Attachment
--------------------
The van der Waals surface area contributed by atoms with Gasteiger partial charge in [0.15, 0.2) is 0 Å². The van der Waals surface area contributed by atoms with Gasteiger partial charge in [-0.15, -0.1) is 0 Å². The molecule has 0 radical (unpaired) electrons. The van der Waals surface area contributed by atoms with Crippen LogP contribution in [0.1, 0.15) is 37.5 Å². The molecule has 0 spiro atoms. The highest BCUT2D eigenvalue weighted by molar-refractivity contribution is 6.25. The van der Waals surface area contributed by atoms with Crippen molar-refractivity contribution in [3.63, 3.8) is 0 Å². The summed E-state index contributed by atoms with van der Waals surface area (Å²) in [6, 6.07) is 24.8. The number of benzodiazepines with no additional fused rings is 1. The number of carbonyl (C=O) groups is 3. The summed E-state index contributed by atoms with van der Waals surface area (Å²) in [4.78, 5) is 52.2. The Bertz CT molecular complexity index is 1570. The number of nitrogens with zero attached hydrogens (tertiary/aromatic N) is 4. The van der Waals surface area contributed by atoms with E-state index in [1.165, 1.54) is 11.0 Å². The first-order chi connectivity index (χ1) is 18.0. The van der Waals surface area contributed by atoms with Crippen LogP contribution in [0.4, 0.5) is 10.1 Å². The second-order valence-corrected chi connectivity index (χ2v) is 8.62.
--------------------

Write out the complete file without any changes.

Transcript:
The van der Waals surface area contributed by atoms with Gasteiger partial charge in [0.15, 0.2) is 0 Å². The van der Waals surface area contributed by atoms with Gasteiger partial charge in [-0.15, -0.1) is 0 Å². The molecule has 0 radical (unpaired) electrons. The van der Waals surface area contributed by atoms with Crippen LogP contribution in [0.1, 0.15) is 37.5 Å². The molecule has 0 spiro atoms. The highest BCUT2D eigenvalue weighted by molar-refractivity contribution is 6.25. The van der Waals surface area contributed by atoms with Crippen molar-refractivity contribution in [3.63, 3.8) is 0 Å². The summed E-state index contributed by atoms with van der Waals surface area (Å²) in [6, 6.07) is 24.8. The number of benzodiazepines with no additional fused rings is 1. The number of carbonyl (C=O) groups is 3. The summed E-state index contributed by atoms with van der Waals surface area (Å²) in [4.78, 5) is 52.2. The Bertz CT molecular complexity index is 1570. The number of nitrogens with zero attached hydrogens (tertiary/aromatic N) is 4. The van der Waals surface area contributed by atoms with E-state index in [1.165, 1.54) is 11.0 Å². The first-order chi connectivity index (χ1) is 18.0. The van der Waals surface area contributed by atoms with Crippen LogP contribution in [0.4, 0.5) is 10.1 Å². The second-order valence-corrected chi connectivity index (χ2v) is 8.62.